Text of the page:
PRESS STATEMENT BY RT. HON RAILA ODINGA:
MARCH 26TH 2017.
UHURU KENYATTA MUST COME CLEAN ON KPA-DUBAIL PORT DEAL:
On the 26th of October 2016, the Government of the Republic of Kenya signed a bilateral cooperation agreement with the Government of the United Arab Emirates.
In that agreement, the Government of the United Arab Emirates agreed to lend to the Government of Kenya a concessional loan to the tune of approximately 275 million US dollars (about KSH28 billion).
The loan was supposedly to be used in the development of the Port of Mombasa including what the agreement called “enhancing operational and business efficiencies within the Second Container Terminal” in addition to the development of Kipevu Oil Terminal.
A whiff of corruption hangs all over this so-called loan as it leaves more questions than answers. We are here to seek very specific answers from none other than the President of the Republic of Kenya Mr. Uhuru Kenyatta.
First, this so-called loan looks more like a bribe to senior persons in government than a loan.
It has been given on condition that the Government of the United Arab Emirates will appoint an agent to operate, manage and undertake the expansion of the Second Container Terminal of the Port of Mombasa. UAE went ahead to appoint Dubai Port World (DP World) to manage the facility.
It would appear the UAE did not win but purchased the management of our second container terminal at a cost of 275 million US dollars.
Dubai Port, which has been given the contract to manage the second container terminal in Mombasa, was defeated by about 12 other port operators which expressed interest in managing the second terminal.
All these international port operators, from countries with mega port operations like China, Japan, Singapore, and the Netherlands participated in a tender and emerged on top of the defeated Dubai Port.
In the tender, Chinese consortium PSA International, which had partnered with a local group – Multiple Hauliers – emerged top.
Can President Uhuru Kenyatta prove to Kenyans that the so-called loan from the United Arab Emirates was not a bribe to sway the contract in favour of Dubai?
Can the President explain to Kenyans how he ended up giving the job to Dubai instead of any of the more than ten firms that came top? What was the purpose of the tender when the job ended up being given to a defeated bidder?
We also find the purpose of the so-called loan extremely fuzzy. It appears someone was desperate to find a reason to hand over the port to Dubai, hence an agreement that is all over the place.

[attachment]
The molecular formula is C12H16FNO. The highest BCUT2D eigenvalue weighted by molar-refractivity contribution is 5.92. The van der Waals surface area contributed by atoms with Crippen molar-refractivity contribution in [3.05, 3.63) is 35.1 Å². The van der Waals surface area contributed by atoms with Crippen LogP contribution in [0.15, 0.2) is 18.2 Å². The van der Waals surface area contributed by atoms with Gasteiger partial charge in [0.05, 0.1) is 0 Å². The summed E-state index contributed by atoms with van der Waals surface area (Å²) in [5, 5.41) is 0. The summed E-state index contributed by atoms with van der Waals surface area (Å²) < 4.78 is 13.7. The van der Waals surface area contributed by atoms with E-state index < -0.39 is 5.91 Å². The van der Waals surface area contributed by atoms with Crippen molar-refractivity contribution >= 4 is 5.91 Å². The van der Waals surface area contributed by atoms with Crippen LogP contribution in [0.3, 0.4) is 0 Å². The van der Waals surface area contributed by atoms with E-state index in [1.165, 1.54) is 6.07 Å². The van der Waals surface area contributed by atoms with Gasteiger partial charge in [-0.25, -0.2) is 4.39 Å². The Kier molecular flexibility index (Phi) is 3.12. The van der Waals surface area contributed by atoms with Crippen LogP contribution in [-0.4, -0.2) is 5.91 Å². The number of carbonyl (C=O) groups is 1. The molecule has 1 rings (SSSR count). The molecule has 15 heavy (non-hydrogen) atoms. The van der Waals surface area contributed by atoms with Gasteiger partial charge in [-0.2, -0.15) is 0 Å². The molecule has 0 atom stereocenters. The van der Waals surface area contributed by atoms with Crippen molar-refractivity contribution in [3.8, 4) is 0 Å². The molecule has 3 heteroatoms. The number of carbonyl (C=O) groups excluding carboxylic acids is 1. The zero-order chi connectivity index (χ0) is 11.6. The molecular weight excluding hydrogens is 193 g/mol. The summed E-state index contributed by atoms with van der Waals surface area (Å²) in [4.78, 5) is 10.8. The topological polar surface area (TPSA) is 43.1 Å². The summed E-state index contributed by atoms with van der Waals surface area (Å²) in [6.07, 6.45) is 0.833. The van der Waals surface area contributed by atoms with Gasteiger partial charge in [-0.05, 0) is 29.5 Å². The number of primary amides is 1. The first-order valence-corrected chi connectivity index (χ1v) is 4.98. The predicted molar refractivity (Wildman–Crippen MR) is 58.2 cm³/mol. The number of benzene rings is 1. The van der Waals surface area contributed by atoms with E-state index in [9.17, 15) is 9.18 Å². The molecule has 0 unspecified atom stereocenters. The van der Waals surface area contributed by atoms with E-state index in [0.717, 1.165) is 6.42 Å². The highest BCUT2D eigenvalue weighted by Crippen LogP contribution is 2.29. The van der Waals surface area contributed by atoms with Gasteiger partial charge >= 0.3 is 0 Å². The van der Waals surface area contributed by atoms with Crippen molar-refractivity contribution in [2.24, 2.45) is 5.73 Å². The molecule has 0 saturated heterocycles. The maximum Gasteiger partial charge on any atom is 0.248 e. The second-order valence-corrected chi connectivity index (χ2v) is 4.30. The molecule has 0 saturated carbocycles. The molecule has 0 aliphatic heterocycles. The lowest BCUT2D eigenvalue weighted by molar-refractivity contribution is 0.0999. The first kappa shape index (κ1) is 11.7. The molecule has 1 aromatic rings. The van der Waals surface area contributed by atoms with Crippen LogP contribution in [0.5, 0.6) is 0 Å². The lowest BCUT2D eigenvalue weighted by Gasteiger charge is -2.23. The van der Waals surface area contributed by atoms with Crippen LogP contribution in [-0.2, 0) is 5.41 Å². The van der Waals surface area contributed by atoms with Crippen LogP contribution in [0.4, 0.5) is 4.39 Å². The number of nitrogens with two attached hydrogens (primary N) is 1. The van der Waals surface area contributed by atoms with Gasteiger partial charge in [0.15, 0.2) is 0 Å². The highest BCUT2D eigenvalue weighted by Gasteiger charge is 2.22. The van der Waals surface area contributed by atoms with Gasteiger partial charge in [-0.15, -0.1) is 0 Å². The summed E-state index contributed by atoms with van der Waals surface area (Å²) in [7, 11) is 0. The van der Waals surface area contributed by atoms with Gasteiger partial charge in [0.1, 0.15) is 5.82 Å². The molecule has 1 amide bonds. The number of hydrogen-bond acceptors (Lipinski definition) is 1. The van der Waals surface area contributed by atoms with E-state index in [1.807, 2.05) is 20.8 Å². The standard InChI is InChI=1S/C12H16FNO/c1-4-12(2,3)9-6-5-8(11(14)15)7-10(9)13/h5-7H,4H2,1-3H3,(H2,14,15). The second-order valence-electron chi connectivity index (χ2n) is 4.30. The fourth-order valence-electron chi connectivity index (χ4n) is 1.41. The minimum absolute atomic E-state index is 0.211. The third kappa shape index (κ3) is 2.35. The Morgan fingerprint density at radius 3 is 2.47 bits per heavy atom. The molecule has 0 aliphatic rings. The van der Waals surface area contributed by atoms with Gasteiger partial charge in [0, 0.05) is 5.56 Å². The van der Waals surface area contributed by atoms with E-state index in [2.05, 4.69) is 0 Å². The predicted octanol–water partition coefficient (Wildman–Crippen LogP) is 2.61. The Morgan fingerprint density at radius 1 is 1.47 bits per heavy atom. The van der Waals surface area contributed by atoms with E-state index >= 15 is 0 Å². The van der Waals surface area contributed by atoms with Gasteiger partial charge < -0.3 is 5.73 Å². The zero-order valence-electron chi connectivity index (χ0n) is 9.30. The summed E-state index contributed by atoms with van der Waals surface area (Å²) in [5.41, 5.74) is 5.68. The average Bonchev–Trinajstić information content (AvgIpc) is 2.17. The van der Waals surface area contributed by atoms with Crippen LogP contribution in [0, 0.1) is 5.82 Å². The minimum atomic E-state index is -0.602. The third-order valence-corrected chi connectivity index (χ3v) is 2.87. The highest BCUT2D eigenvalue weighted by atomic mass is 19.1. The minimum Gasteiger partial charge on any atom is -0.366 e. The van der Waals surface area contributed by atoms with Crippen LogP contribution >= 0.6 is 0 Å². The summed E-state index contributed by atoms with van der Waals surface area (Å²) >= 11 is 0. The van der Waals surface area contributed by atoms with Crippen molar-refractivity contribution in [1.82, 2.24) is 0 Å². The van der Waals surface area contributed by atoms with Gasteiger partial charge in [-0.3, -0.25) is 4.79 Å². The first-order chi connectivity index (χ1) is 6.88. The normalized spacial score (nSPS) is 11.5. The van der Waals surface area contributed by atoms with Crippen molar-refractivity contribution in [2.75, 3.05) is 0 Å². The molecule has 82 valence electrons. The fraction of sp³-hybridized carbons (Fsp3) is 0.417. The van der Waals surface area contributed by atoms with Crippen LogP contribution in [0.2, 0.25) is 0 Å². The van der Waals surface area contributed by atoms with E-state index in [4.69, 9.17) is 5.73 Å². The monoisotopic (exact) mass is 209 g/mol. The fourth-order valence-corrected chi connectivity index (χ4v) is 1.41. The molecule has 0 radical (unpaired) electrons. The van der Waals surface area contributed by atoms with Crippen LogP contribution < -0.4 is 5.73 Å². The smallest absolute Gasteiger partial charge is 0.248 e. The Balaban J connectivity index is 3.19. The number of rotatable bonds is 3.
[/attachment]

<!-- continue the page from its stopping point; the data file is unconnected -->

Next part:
The agreement says the loan will be used to enhance the operations of the second container terminal and the development of the Oil Terminal. The loan, according to the agreement, can also be used for the financing of other projects including the Special Economic Zones, other port infrastructure and other capacity building and community development initiatives.
Loans are usually sought for specific projects. This particular one appears to be looking around for something to finance as long as the port is delivered. It is a case study in avoiding accountability for money disbursed. It can later be claimed to have financed anything and everything.
Can the President explain whether Kenya sought a loan from the UAE and what we needed the loan for?
Can he explain to Kenyans the terms of repayment for this so-called loan? Can the President explain to Kenyans how the Dubai loan, if at all it is a loan and not a bribe, is a better deal than what we would get from other institutions like the World Bank or other nations? Why did it come just when the United Arab Emirates was seeking to manage our port?
The second container terminal was funded and built by the Government of Japan. Having funded and built the project, Japan had realistic expectations that it would be given the chance to manage and operate it.
Can President Kenyatta explain to Kenyans how Japan became a bad bidder and the implications for Kenya of this cold-blooded breach of trust? Did Japan lose because it failed to pay bribes?
We are aware that in August 2015, the chief representative of the Japan International Corporation (Jica), Mr Hideo Uguchi, wrote to the National Treasury to protest against the manner in which Kenya was meddling with the process of selecting an international company to operate the second container terminal. In the letter, Japan warned that that the meddling could affect its aid to Kenya.
Can the President explain to Kenyans how Japan’s misgivings were addressed and how the decision to award the tender to Dubai affects the terms of the loans lent to us by Japan on concessionary terms?
Finally, we want the President to assure Kenyans that he has no personal interest in having the Middle East firm manage our port and that he has no personal stake and gain in the so-called loan to Kenya in return for the port being managed by Dubai? We have reason to believe there is conflict of interest in this matter.